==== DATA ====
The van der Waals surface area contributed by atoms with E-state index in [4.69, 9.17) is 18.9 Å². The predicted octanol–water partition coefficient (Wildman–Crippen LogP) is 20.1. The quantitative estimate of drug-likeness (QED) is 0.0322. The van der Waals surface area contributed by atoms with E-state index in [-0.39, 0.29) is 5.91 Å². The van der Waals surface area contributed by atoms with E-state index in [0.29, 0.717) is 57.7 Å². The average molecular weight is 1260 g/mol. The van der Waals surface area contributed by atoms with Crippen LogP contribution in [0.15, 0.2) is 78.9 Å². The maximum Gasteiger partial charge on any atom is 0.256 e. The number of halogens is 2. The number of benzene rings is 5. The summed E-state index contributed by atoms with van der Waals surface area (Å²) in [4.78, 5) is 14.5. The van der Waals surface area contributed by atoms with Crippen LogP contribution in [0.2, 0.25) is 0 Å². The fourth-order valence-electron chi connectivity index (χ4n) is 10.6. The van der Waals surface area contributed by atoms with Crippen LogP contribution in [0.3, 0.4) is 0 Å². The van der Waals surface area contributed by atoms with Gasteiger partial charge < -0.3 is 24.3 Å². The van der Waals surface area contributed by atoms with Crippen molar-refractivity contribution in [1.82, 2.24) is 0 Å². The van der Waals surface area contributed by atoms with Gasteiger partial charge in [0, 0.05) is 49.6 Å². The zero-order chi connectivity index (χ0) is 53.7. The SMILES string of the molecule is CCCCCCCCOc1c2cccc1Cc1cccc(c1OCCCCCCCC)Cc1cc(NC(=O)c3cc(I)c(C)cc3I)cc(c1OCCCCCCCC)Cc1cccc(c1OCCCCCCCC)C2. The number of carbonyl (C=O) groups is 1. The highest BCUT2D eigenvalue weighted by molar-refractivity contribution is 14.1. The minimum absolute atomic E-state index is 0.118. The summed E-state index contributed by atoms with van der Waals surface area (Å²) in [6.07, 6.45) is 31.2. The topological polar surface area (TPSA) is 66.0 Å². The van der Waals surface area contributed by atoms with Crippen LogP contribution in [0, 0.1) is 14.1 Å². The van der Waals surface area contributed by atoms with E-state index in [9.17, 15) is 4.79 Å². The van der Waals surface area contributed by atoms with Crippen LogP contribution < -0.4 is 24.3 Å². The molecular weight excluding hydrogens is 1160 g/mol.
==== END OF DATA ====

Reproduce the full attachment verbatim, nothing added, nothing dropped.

The van der Waals surface area contributed by atoms with E-state index in [4.69, 9.17) is 18.9 Å². The predicted octanol–water partition coefficient (Wildman–Crippen LogP) is 20.1. The quantitative estimate of drug-likeness (QED) is 0.0322. The van der Waals surface area contributed by atoms with E-state index in [-0.39, 0.29) is 5.91 Å². The van der Waals surface area contributed by atoms with E-state index in [0.29, 0.717) is 57.7 Å². The average molecular weight is 1260 g/mol. The van der Waals surface area contributed by atoms with Crippen LogP contribution in [0.15, 0.2) is 78.9 Å². The maximum Gasteiger partial charge on any atom is 0.256 e. The number of halogens is 2. The number of benzene rings is 5. The summed E-state index contributed by atoms with van der Waals surface area (Å²) in [4.78, 5) is 14.5. The van der Waals surface area contributed by atoms with Crippen LogP contribution in [0.2, 0.25) is 0 Å². The fourth-order valence-electron chi connectivity index (χ4n) is 10.6. The van der Waals surface area contributed by atoms with Crippen LogP contribution in [0.3, 0.4) is 0 Å². The van der Waals surface area contributed by atoms with Gasteiger partial charge < -0.3 is 24.3 Å². The van der Waals surface area contributed by atoms with Crippen molar-refractivity contribution in [1.82, 2.24) is 0 Å². The van der Waals surface area contributed by atoms with Gasteiger partial charge in [0, 0.05) is 49.6 Å². The zero-order chi connectivity index (χ0) is 53.7. The SMILES string of the molecule is CCCCCCCCOc1c2cccc1Cc1cccc(c1OCCCCCCCC)Cc1cc(NC(=O)c3cc(I)c(C)cc3I)cc(c1OCCCCCCCC)Cc1cccc(c1OCCCCCCCC)C2. The number of carbonyl (C=O) groups is 1. The highest BCUT2D eigenvalue weighted by molar-refractivity contribution is 14.1. The minimum absolute atomic E-state index is 0.118. The summed E-state index contributed by atoms with van der Waals surface area (Å²) in [6.07, 6.45) is 31.2. The topological polar surface area (TPSA) is 66.0 Å². The van der Waals surface area contributed by atoms with Crippen LogP contribution in [0, 0.1) is 14.1 Å². The van der Waals surface area contributed by atoms with E-state index in [9.17, 15) is 4.79 Å². The van der Waals surface area contributed by atoms with Crippen LogP contribution < -0.4 is 24.3 Å². The molecular weight excluding hydrogens is 1160 g/mol.